Once a week I read the obits in the Portland Oregonian. I feel kinship and connection to the city and people. I started reading obits when I was younger. those dying born in the teens twenties later thirties and forties, I caught up. Now people from fifties and sixties. I recognize names or think I do wondering if I dated her or drank with him. Did we go to the same high school? or university? Were they Jewish? was the family name one I remember? Recently there have been a few dead children. I knew their parents. Some names standout there is no doubt I know where and when. Others more elusive or magical a sounds-like-moment, a trick of mind. This timeline serves me like a clock measuring time by passing generations changing, people leaving, me waiting proving my frailty my humanity.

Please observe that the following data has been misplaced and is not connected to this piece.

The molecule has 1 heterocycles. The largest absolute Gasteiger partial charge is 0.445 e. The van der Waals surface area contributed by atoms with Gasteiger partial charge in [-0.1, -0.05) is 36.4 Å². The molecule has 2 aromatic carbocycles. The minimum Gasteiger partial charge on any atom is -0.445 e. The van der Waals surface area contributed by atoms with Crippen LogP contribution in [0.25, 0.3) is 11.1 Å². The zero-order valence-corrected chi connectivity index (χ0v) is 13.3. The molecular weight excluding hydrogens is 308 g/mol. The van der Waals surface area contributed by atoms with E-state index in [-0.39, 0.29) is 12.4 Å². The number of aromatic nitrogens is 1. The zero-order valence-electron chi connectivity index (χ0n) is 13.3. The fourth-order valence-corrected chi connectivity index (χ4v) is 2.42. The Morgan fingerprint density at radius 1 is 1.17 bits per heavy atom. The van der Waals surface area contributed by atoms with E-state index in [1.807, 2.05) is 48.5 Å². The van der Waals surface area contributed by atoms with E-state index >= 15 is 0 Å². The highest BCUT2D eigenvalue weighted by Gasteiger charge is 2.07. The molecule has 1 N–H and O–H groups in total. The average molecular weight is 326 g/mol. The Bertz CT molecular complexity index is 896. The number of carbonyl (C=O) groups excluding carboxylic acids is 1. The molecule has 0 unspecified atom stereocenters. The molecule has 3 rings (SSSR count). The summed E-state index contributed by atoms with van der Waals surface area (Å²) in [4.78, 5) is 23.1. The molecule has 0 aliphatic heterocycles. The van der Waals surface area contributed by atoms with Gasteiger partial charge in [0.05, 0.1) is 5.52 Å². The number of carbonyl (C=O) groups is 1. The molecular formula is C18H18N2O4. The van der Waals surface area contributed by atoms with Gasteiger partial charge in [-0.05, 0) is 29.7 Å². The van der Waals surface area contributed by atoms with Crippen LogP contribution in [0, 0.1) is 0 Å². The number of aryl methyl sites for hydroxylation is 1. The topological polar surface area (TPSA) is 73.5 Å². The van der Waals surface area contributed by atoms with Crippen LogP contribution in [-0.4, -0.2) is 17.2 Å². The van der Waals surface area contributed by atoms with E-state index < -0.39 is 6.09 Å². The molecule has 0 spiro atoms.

Bruce told us about living in memories enhanced by what we want to see, blocking the present, fragile expectations based on then not on now and we find the grass turns brown is only greener in memories guaranteeing disappointment while clocks keep ticking, and gravity keeps pulling us down
the parable of first impressions a lesson to shape behaviors to act nice at first big toothy smile firm handshake, vague meaningless dialogue to convince the other that you are not a threat at all that you can be trustworthy all the while looking the potential adversary in the eye taking their measure for the inevitable future combat denigration unfriending cruelty first impressions carry more of what we want than what we see disintegrating over time replaced by last or painful impressions more easily recalled lasting long after death